We've written elsewhere that Salazar will not rope in all development in the name of the environment, nor will he back down to idealogues either. He will try to weigh the science and economic benefits before choosing a course.

Here's another column about Salazar from Dave Buchanan writing in the Grand Junction Daily Sentinel. Mr Buchanan believes that hunters and fisherman will now have a sympathetic leader at Interior. He writes:

The best present outdoors enthusiasts received this Christmas was Ken Salazar's nomination for secretary of the interior. While no one expects Salazar to please every critic, and there already are some people complaining that President-elect Barack Obama's choice for Interior won't be tough enough, it's safe to say whatever Salazar accomplishes will be an immense improvement over the past eight years, which the Bush administration spent despoiling our natural resources.

From the view of a hunter, angler and wildlife enthusiast, it's difficult to find any cabinet post more critical to Colorado and the West than the Interior Department. If he's approved, the 53-year-old Alamosa native (his Colorado roots go back five generations) will be handed the reins to the wagon train encircling nearly every aspect of Colorado's environment and economy...

Salazar's knowledge of western issues, including such diverse issues as endangered species, grazing, energy development and off-road vehicle use, and the fact he's a conscientious centrist, has gained him praise from many corners, including those more interested in extraction than protection. Call it whistling in the dark if you like, but even the Independent Petroleum Association of Mountain States, which hasn't always agreed with my stance on the helter-skelter nature of energy development across Western public lands, has indicated approval of Salazar's nomination, albeit for different reasons. "Senator Salazar will provide a strong Western voice and will play a pivotal role in meeting the emissions and increasing energy security," said IPAMS Executive Director Marc Smith. Smith goes on to say "there is a strong rationale for a consistent and responsible development on federal lands in the Intermountain West."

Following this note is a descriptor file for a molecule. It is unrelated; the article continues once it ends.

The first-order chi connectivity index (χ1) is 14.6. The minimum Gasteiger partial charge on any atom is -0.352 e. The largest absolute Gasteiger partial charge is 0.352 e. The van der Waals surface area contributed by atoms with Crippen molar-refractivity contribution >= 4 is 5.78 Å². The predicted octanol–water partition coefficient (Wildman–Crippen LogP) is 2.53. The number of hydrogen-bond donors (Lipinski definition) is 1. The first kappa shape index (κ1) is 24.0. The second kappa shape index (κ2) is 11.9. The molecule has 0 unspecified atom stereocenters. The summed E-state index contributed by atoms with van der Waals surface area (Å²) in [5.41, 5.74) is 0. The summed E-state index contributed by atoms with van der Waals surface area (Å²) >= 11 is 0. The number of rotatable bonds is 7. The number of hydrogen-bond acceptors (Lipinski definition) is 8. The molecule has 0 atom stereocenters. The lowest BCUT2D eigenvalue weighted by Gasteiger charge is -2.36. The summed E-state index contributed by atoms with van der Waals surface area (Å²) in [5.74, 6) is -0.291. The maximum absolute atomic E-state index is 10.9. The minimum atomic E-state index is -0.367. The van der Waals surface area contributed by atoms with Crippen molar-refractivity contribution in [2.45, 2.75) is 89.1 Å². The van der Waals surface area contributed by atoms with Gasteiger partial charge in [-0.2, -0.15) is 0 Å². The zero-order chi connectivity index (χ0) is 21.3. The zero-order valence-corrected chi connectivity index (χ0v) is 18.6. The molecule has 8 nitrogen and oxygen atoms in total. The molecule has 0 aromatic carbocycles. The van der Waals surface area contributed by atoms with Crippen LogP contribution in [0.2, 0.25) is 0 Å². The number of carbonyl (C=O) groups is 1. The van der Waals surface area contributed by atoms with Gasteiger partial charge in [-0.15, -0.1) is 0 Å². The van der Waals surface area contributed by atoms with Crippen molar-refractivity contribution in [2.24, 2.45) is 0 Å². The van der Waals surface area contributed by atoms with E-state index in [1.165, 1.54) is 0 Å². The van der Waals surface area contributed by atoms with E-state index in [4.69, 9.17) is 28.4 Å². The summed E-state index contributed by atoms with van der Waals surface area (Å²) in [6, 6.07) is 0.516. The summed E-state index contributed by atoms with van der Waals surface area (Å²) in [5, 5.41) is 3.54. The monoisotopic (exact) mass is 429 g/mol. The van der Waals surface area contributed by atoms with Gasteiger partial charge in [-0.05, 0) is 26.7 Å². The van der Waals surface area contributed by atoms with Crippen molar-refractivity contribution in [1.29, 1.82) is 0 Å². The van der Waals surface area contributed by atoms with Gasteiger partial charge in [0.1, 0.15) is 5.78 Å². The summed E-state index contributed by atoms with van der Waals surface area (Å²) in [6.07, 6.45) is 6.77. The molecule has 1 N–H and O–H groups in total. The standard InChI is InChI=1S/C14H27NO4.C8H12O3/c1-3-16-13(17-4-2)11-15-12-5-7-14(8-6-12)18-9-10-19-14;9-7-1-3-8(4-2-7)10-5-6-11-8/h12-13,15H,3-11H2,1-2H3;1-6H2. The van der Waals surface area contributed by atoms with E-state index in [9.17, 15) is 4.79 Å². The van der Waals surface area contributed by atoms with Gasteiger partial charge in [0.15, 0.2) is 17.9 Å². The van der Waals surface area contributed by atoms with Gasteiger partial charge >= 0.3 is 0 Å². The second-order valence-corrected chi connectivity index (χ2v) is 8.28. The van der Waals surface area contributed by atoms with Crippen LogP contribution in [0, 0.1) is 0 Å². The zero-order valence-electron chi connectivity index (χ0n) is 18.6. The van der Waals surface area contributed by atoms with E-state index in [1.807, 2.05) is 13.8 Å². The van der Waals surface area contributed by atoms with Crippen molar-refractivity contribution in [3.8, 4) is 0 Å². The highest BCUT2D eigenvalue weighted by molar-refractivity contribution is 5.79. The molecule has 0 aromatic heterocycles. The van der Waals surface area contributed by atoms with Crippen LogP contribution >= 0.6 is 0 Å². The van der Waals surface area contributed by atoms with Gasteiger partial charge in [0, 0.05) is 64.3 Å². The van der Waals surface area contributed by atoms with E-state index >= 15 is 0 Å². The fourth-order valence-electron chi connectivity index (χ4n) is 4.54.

More Coyote Gulch coverage here.

Category: Colorado Water
6:52:27 AM    

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Glenwood Springs' new whitewater park opened last spring and is getting rave reviews from users. Here's a report from Dale Shrull writing in the Glenwood Springs Post Independent. From the article:

The new whitewater park's popularity swept through Glenwood Springs like a tidal wave. It engulfed whitewater enthusiasts and spectators alike. During the high water of spring, the park in West Glenwood Springs was packed with kayakers and surfers, and spectators lined the banks of the Colorado River watching this new attraction. The rave reviews of the park started immediately. Users came from around the state to check out the new whitewater wave, some calling it the best they've ever used...